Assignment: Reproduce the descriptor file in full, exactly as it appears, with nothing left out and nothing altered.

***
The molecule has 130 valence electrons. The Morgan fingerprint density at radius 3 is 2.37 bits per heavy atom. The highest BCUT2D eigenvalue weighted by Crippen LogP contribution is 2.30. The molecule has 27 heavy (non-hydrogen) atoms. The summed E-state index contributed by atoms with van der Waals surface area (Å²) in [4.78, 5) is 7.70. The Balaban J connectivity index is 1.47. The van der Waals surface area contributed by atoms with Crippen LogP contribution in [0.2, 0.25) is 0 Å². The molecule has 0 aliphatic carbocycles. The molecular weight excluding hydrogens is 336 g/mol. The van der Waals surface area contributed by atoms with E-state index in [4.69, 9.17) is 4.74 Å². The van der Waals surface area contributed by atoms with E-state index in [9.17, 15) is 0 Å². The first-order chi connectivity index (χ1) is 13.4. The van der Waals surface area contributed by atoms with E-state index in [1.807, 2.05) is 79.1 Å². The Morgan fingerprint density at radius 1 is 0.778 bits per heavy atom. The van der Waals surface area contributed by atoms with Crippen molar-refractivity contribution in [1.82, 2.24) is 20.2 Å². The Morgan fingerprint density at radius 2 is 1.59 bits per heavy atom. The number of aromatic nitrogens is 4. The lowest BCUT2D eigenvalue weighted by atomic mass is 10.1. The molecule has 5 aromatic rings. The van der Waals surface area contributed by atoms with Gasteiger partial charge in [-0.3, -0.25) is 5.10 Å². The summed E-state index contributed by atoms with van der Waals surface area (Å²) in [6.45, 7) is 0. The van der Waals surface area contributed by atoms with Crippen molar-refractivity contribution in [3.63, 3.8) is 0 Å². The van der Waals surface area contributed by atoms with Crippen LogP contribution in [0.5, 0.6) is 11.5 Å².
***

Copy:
The molecule has 130 valence electrons. The Morgan fingerprint density at radius 3 is 2.37 bits per heavy atom. The highest BCUT2D eigenvalue weighted by Crippen LogP contribution is 2.30. The molecule has 27 heavy (non-hydrogen) atoms. The summed E-state index contributed by atoms with van der Waals surface area (Å²) in [4.78, 5) is 7.70. The Balaban J connectivity index is 1.47. The van der Waals surface area contributed by atoms with Crippen LogP contribution in [0.2, 0.25) is 0 Å². The molecule has 0 aliphatic carbocycles. The molecular weight excluding hydrogens is 336 g/mol. The van der Waals surface area contributed by atoms with E-state index in [4.69, 9.17) is 4.74 Å². The van der Waals surface area contributed by atoms with E-state index in [9.17, 15) is 0 Å². The first-order chi connectivity index (χ1) is 13.4. The van der Waals surface area contributed by atoms with E-state index in [1.807, 2.05) is 79.1 Å². The Morgan fingerprint density at radius 1 is 0.778 bits per heavy atom. The van der Waals surface area contributed by atoms with Crippen molar-refractivity contribution in [1.82, 2.24) is 20.2 Å². The Morgan fingerprint density at radius 2 is 1.59 bits per heavy atom. The number of aromatic nitrogens is 4. The lowest BCUT2D eigenvalue weighted by atomic mass is 10.1. The molecule has 5 aromatic rings. The van der Waals surface area contributed by atoms with Gasteiger partial charge in [-0.3, -0.25) is 5.10 Å². The summed E-state index contributed by atoms with van der Waals surface area (Å²) in [6.45, 7) is 0. The van der Waals surface area contributed by atoms with Crippen molar-refractivity contribution in [3.63, 3.8) is 0 Å². The van der Waals surface area contributed by atoms with Crippen LogP contribution in [0.5, 0.6) is 11.5 Å².